Because I read in several different translations, I began to pick out many areas of conflict between them, areas that I knew would need more investigation. My observations of the text became more acute as I read over and over and over again; my questions began to mount. As my studies progressed, I learned hermeneutics and how to get answers to my many questions… from better and better sources. I developed in my comprehension a good deal before learning biblical languages and wasn’t put off by the knowledge of how much more I needed to learn, or how much more I knew I would learn when finally I could master them.


(1 Chronicles 21:1)

  • “Then Satan stood against Israel and incited David to number Israel. (ESV)
  • “And there standeth up an adversary against Israel, and persuadeth David to number Israel,” (Young’s Literal Translation)

Well? Which is it? This is definitely something to investigate. You don’t want to merely count translations…you’ll need to try to understand the arguments.

2 Samuel 11:3-4

  • And David sent and inquired about the woman. And one said, “Is not this Bathsheba, the daughter of Eliam, the wife of Uriah the Hittite?” So David sent messengers and took her, and she came to him, and he lay with her. (Now she had been purifying herself from her uncleanness.) Then she returned to her house. (ESV)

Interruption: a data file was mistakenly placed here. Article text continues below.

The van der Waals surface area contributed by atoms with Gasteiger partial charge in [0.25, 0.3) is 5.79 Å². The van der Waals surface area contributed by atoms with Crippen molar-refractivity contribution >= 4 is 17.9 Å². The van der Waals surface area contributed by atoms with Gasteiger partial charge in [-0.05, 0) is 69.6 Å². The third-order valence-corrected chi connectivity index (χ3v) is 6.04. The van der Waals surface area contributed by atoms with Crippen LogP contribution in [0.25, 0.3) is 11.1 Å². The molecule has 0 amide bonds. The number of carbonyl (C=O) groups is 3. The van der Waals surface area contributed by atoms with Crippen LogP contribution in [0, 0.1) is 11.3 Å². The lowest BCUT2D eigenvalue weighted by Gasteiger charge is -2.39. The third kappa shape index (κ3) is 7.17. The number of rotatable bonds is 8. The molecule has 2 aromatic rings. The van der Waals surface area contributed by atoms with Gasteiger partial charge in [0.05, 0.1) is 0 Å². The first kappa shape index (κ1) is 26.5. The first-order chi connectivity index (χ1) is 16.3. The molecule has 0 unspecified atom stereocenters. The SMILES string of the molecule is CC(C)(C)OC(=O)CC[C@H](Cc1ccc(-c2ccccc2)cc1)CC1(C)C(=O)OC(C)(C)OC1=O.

• And David sent messengers, and took her; and she came in unto him, and he lay with her (for she was purified from her uncleanness); and she returned unto her house. (American Standard Version)
  • David sent messengers to get her; they brought her to him and he made love to her. (She had just finished her monthly ritual of purification.) Then she went back home. (Good News Bible)
  • David sent messengers and took her, and when she came to him,he lay with her; and when she had purified herself from her uncleanness, she returned to her house. (New American Standard)

These are not the same. Each renders a different logical connection between David’s choices and Bathsheba’s bath. There is definitely something to investigate here.

These are just two examples, but I hope it makes my point. You can go a long way with a dedication to comparing translations, making keen observations, asking lots of questions and turning to sources that can help you answer those questions.

My recommendation is that you get a good one volume Bible Dictionary like the New Bible Dictionary from Zondervan, and keep it with you as read lots of Scripture. A steady diet of reading the text, asking questions, and reading articles in this volume will leave you the best educated person in most churches.

Then, when you can, learn biblical languages and watch how well this earlier study lays a foundation for you as you strive to become an even better trained student of Scripture.

[1] I read several posts about the proper female equivalent for bloke, but was told women found almost every suggestion made offensive, and I didn’t think Gal, Lass, or Lady ethnic enough as a companion term. I liked, “bird” but was told that save in a couple areas of England, only blokes used the term for ladies.